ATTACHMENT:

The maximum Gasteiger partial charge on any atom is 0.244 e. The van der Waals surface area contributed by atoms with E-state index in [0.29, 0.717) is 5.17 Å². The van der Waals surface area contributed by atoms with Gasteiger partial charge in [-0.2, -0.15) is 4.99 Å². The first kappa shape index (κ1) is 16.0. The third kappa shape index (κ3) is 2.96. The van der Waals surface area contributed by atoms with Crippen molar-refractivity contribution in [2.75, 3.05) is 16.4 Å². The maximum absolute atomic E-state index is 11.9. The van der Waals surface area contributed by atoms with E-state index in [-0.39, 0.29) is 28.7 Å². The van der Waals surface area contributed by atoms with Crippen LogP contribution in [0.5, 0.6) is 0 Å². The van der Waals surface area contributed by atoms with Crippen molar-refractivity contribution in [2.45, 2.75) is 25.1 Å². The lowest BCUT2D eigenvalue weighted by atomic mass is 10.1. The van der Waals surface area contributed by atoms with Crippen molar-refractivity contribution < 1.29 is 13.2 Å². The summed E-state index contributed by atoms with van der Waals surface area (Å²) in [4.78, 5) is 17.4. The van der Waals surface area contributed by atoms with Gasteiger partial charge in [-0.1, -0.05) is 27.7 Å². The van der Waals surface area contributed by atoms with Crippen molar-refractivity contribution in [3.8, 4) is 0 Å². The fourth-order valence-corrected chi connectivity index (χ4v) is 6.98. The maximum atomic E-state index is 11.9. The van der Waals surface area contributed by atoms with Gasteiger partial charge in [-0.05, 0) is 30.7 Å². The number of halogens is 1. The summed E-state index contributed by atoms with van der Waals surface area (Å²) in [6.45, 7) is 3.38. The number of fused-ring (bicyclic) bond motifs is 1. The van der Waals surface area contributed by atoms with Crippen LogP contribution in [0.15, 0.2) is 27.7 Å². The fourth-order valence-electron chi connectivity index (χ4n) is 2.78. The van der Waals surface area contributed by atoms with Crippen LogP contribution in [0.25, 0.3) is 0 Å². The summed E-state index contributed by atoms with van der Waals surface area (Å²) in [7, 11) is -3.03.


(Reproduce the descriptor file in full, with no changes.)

The maximum Gasteiger partial charge on any atom is 0.244 e. The van der Waals surface area contributed by atoms with E-state index in [0.29, 0.717) is 5.17 Å². The van der Waals surface area contributed by atoms with Gasteiger partial charge in [-0.2, -0.15) is 4.99 Å². The first kappa shape index (κ1) is 16.0. The third kappa shape index (κ3) is 2.96. The van der Waals surface area contributed by atoms with Crippen molar-refractivity contribution in [2.75, 3.05) is 16.4 Å². The maximum absolute atomic E-state index is 11.9. The van der Waals surface area contributed by atoms with E-state index in [-0.39, 0.29) is 28.7 Å². The van der Waals surface area contributed by atoms with Crippen LogP contribution in [0.5, 0.6) is 0 Å². The van der Waals surface area contributed by atoms with Crippen molar-refractivity contribution in [2.45, 2.75) is 25.1 Å². The lowest BCUT2D eigenvalue weighted by atomic mass is 10.1. The van der Waals surface area contributed by atoms with Crippen molar-refractivity contribution < 1.29 is 13.2 Å². The summed E-state index contributed by atoms with van der Waals surface area (Å²) in [4.78, 5) is 17.4. The van der Waals surface area contributed by atoms with Gasteiger partial charge in [-0.1, -0.05) is 27.7 Å². The van der Waals surface area contributed by atoms with Crippen molar-refractivity contribution in [3.8, 4) is 0 Å². The fourth-order valence-corrected chi connectivity index (χ4v) is 6.98. The maximum atomic E-state index is 11.9. The van der Waals surface area contributed by atoms with Gasteiger partial charge in [-0.05, 0) is 30.7 Å². The number of halogens is 1. The summed E-state index contributed by atoms with van der Waals surface area (Å²) in [6.45, 7) is 3.38. The number of fused-ring (bicyclic) bond motifs is 1. The van der Waals surface area contributed by atoms with Crippen LogP contribution in [0.15, 0.2) is 27.7 Å². The fourth-order valence-electron chi connectivity index (χ4n) is 2.78. The van der Waals surface area contributed by atoms with Crippen LogP contribution in [0.25, 0.3) is 0 Å². The summed E-state index contributed by atoms with van der Waals surface area (Å²) in [7, 11) is -3.03.